I am writing a book to explain what domestic violence is for those who want to understand abuse.

As I started writing, I had to stop to write this blog because I was reminded of just how isolating and confusing abuse is. I remembered a time when I didn’t understand what had happened to me and I certainly didn’t know who I could talk to or who I could trust. I was also reminded that I can write about being abused in the past tense, but for many people who are being abused now this is real, confusing and painful.

I am not telling my story, however, this will be a reference book.

I know the subject matter, so writing it is easy. But I have to admit that the content is emotionally draining. The thing that struck me is that if this were any other subject, I could talk to anyone about how I was finding it draining to put what I know onto paper.

The fact that only a few people will understand why it’s emotionally draining reminded me of how isolated an abused person is in an abusive relationship.

I am fortunate that I am an expert both from experience and from what I have learned from others. I have a community of friends and acquaintances with whom I can share these feelings. These people not only empathise but understand.

I wanted to write this blog as a reminder that domestic violence thrives in silence and it’s only by talking about it you can learn what is happening to you and get the advice you need.

If you cannot talk to anybody in your life then you can call 1800 RESPECT.

Abusers have a way of isolating their victims and becoming their only friend. 1800 RESPECT is a great resource for anyone trying to navigate the psychological and emotional terrain that comes from being in an abusive relationship. You won’t have the fear of trusting the wrong person and you will have the confidence of knowing the person you are talking to knows what you are going through and how to help you. They know that domestic violence can happen to anybody that nobody is immune. The counsellors come from a place of compassion and empathy.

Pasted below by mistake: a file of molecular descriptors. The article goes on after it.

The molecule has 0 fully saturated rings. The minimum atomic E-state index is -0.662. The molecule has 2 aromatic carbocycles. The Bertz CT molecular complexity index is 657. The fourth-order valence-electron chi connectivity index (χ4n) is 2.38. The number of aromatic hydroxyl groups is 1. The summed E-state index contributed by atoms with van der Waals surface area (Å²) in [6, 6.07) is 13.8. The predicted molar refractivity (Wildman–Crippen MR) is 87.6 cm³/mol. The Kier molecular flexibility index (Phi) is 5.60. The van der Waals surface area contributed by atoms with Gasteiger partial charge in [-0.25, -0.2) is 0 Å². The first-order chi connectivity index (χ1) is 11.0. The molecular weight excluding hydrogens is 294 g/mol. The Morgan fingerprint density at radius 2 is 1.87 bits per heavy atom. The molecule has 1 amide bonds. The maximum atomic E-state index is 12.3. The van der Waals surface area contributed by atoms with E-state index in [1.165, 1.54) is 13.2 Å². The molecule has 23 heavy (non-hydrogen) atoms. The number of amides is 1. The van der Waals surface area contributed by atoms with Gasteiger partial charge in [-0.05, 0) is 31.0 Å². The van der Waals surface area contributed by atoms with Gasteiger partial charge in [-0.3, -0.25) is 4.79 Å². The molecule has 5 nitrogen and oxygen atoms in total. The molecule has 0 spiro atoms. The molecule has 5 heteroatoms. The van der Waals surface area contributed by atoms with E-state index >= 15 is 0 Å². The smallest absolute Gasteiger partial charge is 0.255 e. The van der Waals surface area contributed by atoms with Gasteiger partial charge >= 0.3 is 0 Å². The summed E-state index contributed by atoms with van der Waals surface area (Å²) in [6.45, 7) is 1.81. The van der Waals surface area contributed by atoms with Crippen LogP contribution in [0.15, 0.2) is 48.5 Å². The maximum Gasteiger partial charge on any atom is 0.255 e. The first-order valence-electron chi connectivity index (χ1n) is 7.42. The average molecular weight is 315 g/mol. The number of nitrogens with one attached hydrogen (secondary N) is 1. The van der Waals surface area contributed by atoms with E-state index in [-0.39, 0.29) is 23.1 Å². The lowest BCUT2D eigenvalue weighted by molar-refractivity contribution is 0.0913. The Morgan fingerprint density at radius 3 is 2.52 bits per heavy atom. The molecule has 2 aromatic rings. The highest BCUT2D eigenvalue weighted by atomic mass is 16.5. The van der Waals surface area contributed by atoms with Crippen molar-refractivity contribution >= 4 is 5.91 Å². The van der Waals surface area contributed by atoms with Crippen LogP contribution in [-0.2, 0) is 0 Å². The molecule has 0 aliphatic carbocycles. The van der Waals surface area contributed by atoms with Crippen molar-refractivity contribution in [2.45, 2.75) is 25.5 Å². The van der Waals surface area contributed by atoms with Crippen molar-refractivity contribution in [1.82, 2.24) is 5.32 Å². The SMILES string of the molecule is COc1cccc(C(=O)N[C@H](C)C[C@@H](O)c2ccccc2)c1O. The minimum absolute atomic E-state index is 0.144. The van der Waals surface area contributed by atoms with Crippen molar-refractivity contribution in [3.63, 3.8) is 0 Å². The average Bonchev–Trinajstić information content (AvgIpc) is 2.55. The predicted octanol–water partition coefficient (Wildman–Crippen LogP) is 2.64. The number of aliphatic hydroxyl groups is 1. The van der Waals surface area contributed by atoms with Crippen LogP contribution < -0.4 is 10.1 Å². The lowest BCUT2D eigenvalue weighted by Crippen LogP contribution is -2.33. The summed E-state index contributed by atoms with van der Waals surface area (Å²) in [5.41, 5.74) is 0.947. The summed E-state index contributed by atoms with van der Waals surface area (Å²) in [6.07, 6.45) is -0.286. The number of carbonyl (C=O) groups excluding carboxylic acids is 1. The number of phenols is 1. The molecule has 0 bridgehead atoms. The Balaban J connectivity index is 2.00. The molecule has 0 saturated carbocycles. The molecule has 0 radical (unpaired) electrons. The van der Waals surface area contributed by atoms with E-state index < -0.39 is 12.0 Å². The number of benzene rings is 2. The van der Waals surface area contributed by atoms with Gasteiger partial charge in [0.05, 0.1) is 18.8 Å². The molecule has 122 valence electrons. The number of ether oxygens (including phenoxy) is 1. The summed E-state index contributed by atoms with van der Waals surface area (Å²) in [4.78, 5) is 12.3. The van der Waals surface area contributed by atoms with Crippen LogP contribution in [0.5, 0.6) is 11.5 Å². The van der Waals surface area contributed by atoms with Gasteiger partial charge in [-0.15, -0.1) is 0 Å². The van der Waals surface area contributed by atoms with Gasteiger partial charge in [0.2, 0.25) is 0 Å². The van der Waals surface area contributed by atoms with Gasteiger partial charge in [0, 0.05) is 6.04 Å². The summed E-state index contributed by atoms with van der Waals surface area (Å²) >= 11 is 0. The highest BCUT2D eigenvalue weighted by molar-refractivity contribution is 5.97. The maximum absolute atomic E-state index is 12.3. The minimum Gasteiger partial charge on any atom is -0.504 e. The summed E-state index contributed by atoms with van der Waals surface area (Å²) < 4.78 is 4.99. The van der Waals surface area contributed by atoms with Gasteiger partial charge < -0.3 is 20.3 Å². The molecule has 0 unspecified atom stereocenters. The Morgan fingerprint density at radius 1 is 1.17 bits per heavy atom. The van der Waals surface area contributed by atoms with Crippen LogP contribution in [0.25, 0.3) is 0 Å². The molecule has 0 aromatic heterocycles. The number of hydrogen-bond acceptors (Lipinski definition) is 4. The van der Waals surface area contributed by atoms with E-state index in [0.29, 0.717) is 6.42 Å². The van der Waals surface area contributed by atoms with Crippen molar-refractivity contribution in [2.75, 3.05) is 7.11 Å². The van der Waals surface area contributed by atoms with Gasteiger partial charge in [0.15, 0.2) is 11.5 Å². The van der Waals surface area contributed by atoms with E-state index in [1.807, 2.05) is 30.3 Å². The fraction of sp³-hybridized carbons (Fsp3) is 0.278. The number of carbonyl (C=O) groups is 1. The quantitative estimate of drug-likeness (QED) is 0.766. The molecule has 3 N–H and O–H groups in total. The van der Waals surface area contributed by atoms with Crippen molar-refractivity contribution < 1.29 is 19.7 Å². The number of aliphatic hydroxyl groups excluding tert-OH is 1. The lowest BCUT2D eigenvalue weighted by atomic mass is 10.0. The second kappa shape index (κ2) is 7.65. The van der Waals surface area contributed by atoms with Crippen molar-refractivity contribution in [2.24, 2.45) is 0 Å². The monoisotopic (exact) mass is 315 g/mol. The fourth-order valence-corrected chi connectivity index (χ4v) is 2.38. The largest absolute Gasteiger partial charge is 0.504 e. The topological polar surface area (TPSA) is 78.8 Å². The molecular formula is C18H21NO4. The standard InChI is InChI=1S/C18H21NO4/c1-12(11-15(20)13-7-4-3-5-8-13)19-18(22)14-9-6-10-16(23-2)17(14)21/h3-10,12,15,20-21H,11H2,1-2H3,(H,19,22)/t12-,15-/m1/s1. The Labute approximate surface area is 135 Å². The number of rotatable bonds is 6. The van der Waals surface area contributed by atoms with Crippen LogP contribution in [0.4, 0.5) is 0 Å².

Remember you are worth caring about.

For me I can go back to writing my book safe in the knowledge that I have people who support me and are there for me, but most importantly I am safe and I want that for anyone who is being abused.

With love and respect,


Lisa McAdams

About Lisa: Lisa is a survivor of domestic violence who shares her story openly; along with knowledge and understanding of abuse and her experience from her time in corporate to help companies develop an organisational culture of empathy and understanding.

She helps by bringing insights on this complex and emotional subject, ensuring managers understand the issue, the signs and how to communicate with those impacted by domestic violence.

Lisa is passionate about educating workplaces so they can ensure women in abusive relationships remain in the workplace. Because employment improves outcomes and can ultimately save lives.

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